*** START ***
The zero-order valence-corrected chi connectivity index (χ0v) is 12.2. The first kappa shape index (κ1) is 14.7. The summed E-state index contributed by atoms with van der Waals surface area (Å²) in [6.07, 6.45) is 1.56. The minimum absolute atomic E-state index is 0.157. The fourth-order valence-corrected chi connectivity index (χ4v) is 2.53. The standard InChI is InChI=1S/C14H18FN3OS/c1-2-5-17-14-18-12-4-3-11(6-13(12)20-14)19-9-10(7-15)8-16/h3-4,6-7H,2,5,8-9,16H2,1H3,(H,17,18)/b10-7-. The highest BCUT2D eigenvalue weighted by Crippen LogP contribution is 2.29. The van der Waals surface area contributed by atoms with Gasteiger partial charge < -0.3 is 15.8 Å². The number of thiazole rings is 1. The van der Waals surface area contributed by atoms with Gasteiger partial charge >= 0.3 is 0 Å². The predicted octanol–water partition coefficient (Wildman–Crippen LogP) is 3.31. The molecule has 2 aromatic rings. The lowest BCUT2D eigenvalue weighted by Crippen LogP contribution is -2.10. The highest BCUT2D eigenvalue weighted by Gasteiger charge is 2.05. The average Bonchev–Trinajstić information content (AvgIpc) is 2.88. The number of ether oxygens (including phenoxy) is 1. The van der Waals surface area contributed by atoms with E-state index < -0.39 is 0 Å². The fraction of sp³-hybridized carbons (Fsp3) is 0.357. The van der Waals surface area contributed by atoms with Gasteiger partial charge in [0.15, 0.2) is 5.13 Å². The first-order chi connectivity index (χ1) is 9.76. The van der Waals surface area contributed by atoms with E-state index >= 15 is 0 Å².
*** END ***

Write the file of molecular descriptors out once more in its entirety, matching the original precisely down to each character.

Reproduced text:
The zero-order valence-corrected chi connectivity index (χ0v) is 12.2. The first kappa shape index (κ1) is 14.7. The summed E-state index contributed by atoms with van der Waals surface area (Å²) in [6.07, 6.45) is 1.56. The minimum absolute atomic E-state index is 0.157. The fourth-order valence-corrected chi connectivity index (χ4v) is 2.53. The standard InChI is InChI=1S/C14H18FN3OS/c1-2-5-17-14-18-12-4-3-11(6-13(12)20-14)19-9-10(7-15)8-16/h3-4,6-7H,2,5,8-9,16H2,1H3,(H,17,18)/b10-7-. The highest BCUT2D eigenvalue weighted by Crippen LogP contribution is 2.29. The van der Waals surface area contributed by atoms with Gasteiger partial charge < -0.3 is 15.8 Å². The number of thiazole rings is 1. The van der Waals surface area contributed by atoms with Gasteiger partial charge >= 0.3 is 0 Å². The predicted octanol–water partition coefficient (Wildman–Crippen LogP) is 3.31. The molecule has 2 aromatic rings. The lowest BCUT2D eigenvalue weighted by Crippen LogP contribution is -2.10. The highest BCUT2D eigenvalue weighted by Gasteiger charge is 2.05. The average Bonchev–Trinajstić information content (AvgIpc) is 2.88. The number of ether oxygens (including phenoxy) is 1. The van der Waals surface area contributed by atoms with E-state index < -0.39 is 0 Å². The fraction of sp³-hybridized carbons (Fsp3) is 0.357. The van der Waals surface area contributed by atoms with Gasteiger partial charge in [0.15, 0.2) is 5.13 Å². The first-order chi connectivity index (χ1) is 9.76. The van der Waals surface area contributed by atoms with E-state index >= 15 is 0 Å².